Mahmoud Darwish

‚Almond Blossoms and beyond‘ (fotografiert im Januar auf einem andalusischen Berg)

Wenn du dein Frühstück zubereitest, denk an andere,
vergiss nicht, die Tauben zu füttern

Wenn du deine Kriege führst, denk an andere,
vergiss nicht die den Frieden fordern
Wenn du deine Stromrechnung zahlst, denk an andere,
die aus Wolken saugen
Wenn du dein Haus betrittst, denk an andere,
vergiss nicht das Volk in Zelten

Grüße unser Haus, du Fremder
Unsere Kaffeetassen blieben unverändert
Riechst du unsere Finger darauf?
Sag deiner Tochter mit Zopf
und dichten Augenbrauen
Sie gehören einem Abwesenden,
der wünscht sich, sie zu besuchen
Für nichts, außer in deren Spiegel
sein Geheimnis zu sehen
wie sie nach ihm dessen Leben
an seiner Stelle verfolgten
Grüße sie, wenn die Zeit ausreicht


Wenn mir gesagt wird,
du stirbst hier an diesem Abend
Was machst du in der restlichen Zeit?
Ich schaue auf die Armbanduhr,
trinke ein Glas Saft
Nasche an einem Apfel, betrachte
lange eine Ameise, die zum Futter fand

Ich kämme meine Haare, werfe die Qaside weg
Diese Qaside in den Papierkorb
Ich trage das neuste italienische Hemd
Lasse mich von spanischen Geigen geleiten
Dann gehe ich zum Friedhof

Aus der Sammlung ‚Almond Blossoms and beyond‘ übersetzt von palistine66 anläßlich des Todes von Mahmoud Darwish am 9. August 2008.

Stefan Weidner schrieb einen Nachruf für Quantara.

Richard Silverstein, Guardian: The Poetry of Loss

George Fragopoulos, The quarterly Conversation: Tracing Mahmoud Darwishs Map

Ethan Bronner, New York Times

And while he wrote in classical Arabic rather than in the language of the street, his poetry was anything but florid or baroque, employing a directness and heat that many saw as one of the salvations of modern literary Arabic.

“He used high language to talk about daily life in a truly exceptional way,” said Ghassan Zaqtan, a Palestinian poet and a close friend. “This is someone who remained at the top of Arabic poetry for 40 years. It was not simply about politics.”



Exile was certainly personal to Mahmoud Darwish. His first forced flight came in 1948, when he was seven. Fearing the advance of Israeli forces, his family abandoned their ancestral wheatfields in Western Galilee and walked, destitute, to the apple orchards of Lebanon. Sneaking back across the border later, they found their village razed to make way for Jewish settlement. His father became a labourer; his family, having missed a census, were classed as “present-absent aliens”.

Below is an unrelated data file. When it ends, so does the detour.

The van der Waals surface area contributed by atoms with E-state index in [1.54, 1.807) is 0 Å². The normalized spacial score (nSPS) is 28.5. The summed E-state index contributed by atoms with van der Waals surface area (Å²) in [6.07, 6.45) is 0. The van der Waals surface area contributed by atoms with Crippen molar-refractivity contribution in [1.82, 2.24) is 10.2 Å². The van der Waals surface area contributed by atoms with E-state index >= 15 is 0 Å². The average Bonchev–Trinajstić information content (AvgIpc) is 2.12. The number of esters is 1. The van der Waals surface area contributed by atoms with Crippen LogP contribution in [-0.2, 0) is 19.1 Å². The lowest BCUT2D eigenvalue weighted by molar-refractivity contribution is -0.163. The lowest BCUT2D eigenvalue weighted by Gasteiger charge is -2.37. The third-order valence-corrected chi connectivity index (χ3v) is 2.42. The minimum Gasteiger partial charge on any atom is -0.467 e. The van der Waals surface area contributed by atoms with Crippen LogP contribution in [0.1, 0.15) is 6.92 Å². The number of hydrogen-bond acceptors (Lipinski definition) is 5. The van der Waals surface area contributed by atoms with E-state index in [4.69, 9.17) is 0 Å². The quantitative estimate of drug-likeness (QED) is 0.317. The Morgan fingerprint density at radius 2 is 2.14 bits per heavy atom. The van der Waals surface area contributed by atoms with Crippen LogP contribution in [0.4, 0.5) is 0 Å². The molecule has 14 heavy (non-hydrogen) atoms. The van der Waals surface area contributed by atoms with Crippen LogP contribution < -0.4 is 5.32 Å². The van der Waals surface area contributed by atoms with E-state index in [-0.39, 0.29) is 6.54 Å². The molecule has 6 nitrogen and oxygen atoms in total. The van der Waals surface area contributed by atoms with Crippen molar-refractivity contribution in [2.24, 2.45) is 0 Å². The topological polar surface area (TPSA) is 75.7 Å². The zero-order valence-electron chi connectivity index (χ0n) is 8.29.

But exile was also an experience that Mr Darwish shared with his entire people, the Palestinians. Sixty years after the creation of Israel, more than half of them remain in physical exile from their homeland, while the rest, partitioned into enclaves under various forms of Israeli control, remain exiled from each other and from the wider Arab world. Mr Darwish was their voice and their consciousness.

It was a role that often bothered him. Rightly, he felt it belittled his devotion to the poetic craft and made him over-solemn. He sometimes berated his huge audiences when they clamoured for nationalist odes rather than the subtler, metaphysical verse of his later years. He fretted that some would recall only lines such as “Go! You will not be buried among us,” and forget those praising a Jewish lover or commiserating with an enemy soldier.

Yet it was inescapable that he should be lauded as Palestine’s poet laureate, and not merely because his words were made into popular songs and splashed as headlines to sell newspapers. His own life was entwined with the tragic Palestinian national narrative. When he was barely in his teens, the village schoolmaster tasked him with writing a speech to mark Israel’s independence day. He wrote it as a letter to a Jewish boy, explaining that he could not be happy on this day until he was given the same things that the Jewish boy enjoyed. This earned him a summons before the Israeli military governor, who warned him that such behaviour could get his father’s pass revoked, making him unable to work.